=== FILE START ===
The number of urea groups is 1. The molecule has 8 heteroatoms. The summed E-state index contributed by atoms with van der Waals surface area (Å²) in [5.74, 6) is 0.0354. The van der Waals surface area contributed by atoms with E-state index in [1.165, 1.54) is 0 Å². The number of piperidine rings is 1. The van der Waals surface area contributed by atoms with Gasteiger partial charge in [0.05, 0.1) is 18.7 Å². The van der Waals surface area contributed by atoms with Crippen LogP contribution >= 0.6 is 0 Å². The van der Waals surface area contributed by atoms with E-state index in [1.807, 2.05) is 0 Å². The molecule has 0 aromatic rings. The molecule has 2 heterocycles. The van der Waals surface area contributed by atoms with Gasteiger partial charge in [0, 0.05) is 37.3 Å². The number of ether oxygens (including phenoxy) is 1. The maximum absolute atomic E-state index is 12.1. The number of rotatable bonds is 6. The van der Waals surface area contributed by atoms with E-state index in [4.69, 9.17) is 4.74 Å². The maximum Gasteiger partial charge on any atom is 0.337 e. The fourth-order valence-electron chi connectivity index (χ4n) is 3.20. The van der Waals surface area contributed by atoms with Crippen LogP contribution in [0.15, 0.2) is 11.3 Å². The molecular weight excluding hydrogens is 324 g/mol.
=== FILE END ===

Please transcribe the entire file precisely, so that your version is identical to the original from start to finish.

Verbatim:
The number of urea groups is 1. The molecule has 8 heteroatoms. The summed E-state index contributed by atoms with van der Waals surface area (Å²) in [5.74, 6) is 0.0354. The van der Waals surface area contributed by atoms with E-state index in [1.165, 1.54) is 0 Å². The number of piperidine rings is 1. The van der Waals surface area contributed by atoms with Gasteiger partial charge in [0.05, 0.1) is 18.7 Å². The van der Waals surface area contributed by atoms with Crippen LogP contribution >= 0.6 is 0 Å². The van der Waals surface area contributed by atoms with E-state index in [1.807, 2.05) is 0 Å². The molecule has 0 aromatic rings. The molecule has 2 heterocycles. The van der Waals surface area contributed by atoms with Gasteiger partial charge in [0, 0.05) is 37.3 Å². The number of ether oxygens (including phenoxy) is 1. The maximum absolute atomic E-state index is 12.1. The number of rotatable bonds is 6. The van der Waals surface area contributed by atoms with E-state index in [4.69, 9.17) is 4.74 Å². The maximum Gasteiger partial charge on any atom is 0.337 e. The fourth-order valence-electron chi connectivity index (χ4n) is 3.20. The van der Waals surface area contributed by atoms with Crippen LogP contribution in [0.15, 0.2) is 11.3 Å². The molecular weight excluding hydrogens is 324 g/mol.